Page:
Jeremy: I really like Gondry’s piece; it’s not my favourite of the three, but it’s not my least favourite either. I guess the most central thematic concern of the three pieces rests in the title, and Interior Design gives a potent take on a lot the more ennui-driven elements of Tokyo. It doesn’t romanticise it, and celebrates the mundanity and reality of things like trying to find a place to live and negotiating within the context of a relationship. Somehow, Gondry brings this together in a way that feels overwhelmingly pleasant. At the same time, this is probably what holds it back from being a super memorable short, but as its own piece, it’s definitely worth the time it takes to watch. On the other side of the coin there’s Merde, Carax’s short, and this is where things really took off for me, and I guess, really dropped off for a lot of viewers.
Merde is markedly experimental in nature and definitely the least palatable of the three sections, but at the same time, there’s something refreshingly abrasive about it all. Denis Lavant is cast as a sort of unspecified monster called Merde, a character he would also play in a segment of Carax’s Holy Motors. In this short, Merde dwells in the sewers of Tokyo and emerges to terrorise the locals in ways that often edge a lot closer to annoyance and harassment over anything truly terrifying. Lavant carries a lot of the short with his ability to convey such a genuinely palpable sense of malaise, the viewer can almost bring themselves to – not empathise with, but – sympathise with his absurdist and incessant state of being. Within the context of the film, Merde’s sense of loathing towards all things is both understandable and comic at times. I think one of my favourite parts of the section is in a scene in court where Merde is asked, “Why do you attack innocent people?”and he responds “I don’t like people.”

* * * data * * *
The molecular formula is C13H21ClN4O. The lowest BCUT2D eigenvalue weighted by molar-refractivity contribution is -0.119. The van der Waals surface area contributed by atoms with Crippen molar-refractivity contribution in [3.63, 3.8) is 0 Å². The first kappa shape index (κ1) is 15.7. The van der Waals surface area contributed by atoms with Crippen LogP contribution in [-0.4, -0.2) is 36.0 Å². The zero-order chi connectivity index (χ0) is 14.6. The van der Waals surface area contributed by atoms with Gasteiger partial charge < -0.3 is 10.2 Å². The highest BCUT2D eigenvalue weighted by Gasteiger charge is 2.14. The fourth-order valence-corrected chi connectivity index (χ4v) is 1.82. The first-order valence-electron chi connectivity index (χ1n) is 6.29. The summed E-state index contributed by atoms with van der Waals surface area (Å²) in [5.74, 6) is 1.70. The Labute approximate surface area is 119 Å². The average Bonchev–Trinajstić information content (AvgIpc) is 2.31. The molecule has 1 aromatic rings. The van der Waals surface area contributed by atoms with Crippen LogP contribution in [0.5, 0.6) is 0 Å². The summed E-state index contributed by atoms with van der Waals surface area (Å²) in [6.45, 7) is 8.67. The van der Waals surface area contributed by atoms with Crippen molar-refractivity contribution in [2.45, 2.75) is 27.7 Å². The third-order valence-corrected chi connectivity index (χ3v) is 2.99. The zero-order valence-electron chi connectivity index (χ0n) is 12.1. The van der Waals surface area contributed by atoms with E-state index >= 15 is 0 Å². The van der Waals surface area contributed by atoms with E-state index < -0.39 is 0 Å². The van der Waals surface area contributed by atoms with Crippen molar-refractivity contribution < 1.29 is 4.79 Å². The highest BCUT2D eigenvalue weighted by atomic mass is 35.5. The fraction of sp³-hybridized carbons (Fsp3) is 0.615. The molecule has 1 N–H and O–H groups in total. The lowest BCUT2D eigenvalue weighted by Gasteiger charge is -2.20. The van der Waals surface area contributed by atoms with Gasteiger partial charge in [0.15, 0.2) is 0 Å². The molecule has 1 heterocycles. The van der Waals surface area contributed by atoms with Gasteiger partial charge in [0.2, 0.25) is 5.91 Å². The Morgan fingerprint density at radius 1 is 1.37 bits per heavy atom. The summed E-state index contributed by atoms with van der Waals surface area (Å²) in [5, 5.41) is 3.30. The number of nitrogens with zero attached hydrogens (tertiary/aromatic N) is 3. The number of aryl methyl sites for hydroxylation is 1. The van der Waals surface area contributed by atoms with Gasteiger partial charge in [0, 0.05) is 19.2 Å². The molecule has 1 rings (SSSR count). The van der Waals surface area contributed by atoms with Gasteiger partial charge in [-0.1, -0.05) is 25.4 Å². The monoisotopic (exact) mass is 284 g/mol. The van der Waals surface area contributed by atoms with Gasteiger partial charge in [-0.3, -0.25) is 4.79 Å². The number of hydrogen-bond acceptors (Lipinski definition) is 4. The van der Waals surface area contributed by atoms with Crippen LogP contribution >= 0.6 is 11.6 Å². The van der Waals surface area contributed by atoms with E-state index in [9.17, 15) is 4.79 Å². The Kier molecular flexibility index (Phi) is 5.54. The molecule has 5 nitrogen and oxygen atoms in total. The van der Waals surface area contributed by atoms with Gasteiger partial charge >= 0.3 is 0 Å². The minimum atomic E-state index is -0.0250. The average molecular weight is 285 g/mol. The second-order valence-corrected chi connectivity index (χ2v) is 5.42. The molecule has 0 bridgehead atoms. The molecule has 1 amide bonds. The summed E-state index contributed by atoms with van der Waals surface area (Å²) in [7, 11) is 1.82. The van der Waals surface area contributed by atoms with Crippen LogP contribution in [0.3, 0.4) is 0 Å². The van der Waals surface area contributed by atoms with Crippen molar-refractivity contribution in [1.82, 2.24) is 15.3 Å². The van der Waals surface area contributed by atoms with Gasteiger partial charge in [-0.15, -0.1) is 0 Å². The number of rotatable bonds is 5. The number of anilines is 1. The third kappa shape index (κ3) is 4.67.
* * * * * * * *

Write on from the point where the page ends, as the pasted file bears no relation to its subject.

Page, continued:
Carax was noted as wanted to paint Merde as not simply “a total monster” but also a foreign monster, unable to truly understand the city he finds himself in. Merde, for Carax is a “racist, fundamentalist Godzilla”. Most pertinently, Carax concluded in saying “Merde is a Mister Hyde cast into contemporary Tokyo. But then where is his double, his creator? Where is Doctor Jekyll hiding? In you, and in me.” I think a lot of the way the court scene operates doubles as a blueprint for approaching this film, and the way that Carax interacts with the audience. It leans a lot more towards the absurd and deconstructs a lot of expectations – he doesn’t explain his rage logically but chooses to reiterate the core of that same rage – that one would expect from a typical ‘monster movie’ and I think it’s a lot of fun in doing so. I know we’ll disagree, but this is definitely my favourite of the three.
Conor: I love how, as you mentioned, for a lot of people Carax’s short is often noted as the worst of the three, which seems hilarious to me, because whilst it’s not the strongest, it’s the only one with any real bite about it, actively tackling Japanese culture and the idea of modern terrorism and mass hysteria. It runs for too long, sure, but it’s intermittently glee-inducing, and I can see why it goes rambly and experimental, because it was Carax’s first piece of film in nearly a decade. Seen in that sense, that this and his later Holy Motors were an almost primal return to cinematic form, it explains why he seems to be throwing everything but the kitchen sink at it.